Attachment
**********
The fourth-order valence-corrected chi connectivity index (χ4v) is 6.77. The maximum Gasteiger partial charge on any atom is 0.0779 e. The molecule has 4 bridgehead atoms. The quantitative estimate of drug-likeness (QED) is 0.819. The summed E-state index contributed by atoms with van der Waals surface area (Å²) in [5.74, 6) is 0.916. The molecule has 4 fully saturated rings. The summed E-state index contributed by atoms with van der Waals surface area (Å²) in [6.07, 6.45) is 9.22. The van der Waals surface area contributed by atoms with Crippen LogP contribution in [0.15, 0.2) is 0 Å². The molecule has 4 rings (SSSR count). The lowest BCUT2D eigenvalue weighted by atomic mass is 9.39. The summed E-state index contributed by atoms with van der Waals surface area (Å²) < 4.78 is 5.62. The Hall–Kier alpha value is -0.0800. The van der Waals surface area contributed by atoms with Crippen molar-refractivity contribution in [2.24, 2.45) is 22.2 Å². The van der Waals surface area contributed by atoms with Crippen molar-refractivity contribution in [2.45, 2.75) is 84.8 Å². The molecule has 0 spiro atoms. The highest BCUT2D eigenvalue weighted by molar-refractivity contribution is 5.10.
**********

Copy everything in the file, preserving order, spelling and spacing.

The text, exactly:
The fourth-order valence-corrected chi connectivity index (χ4v) is 6.77. The maximum Gasteiger partial charge on any atom is 0.0779 e. The molecule has 4 bridgehead atoms. The quantitative estimate of drug-likeness (QED) is 0.819. The summed E-state index contributed by atoms with van der Waals surface area (Å²) in [5.74, 6) is 0.916. The molecule has 4 fully saturated rings. The summed E-state index contributed by atoms with van der Waals surface area (Å²) in [6.07, 6.45) is 9.22. The van der Waals surface area contributed by atoms with Crippen LogP contribution in [0.15, 0.2) is 0 Å². The molecule has 4 rings (SSSR count). The lowest BCUT2D eigenvalue weighted by atomic mass is 9.39. The summed E-state index contributed by atoms with van der Waals surface area (Å²) < 4.78 is 5.62. The Hall–Kier alpha value is -0.0800. The van der Waals surface area contributed by atoms with Crippen molar-refractivity contribution in [2.24, 2.45) is 22.2 Å². The van der Waals surface area contributed by atoms with Crippen molar-refractivity contribution in [2.45, 2.75) is 84.8 Å². The molecule has 0 spiro atoms. The highest BCUT2D eigenvalue weighted by molar-refractivity contribution is 5.10.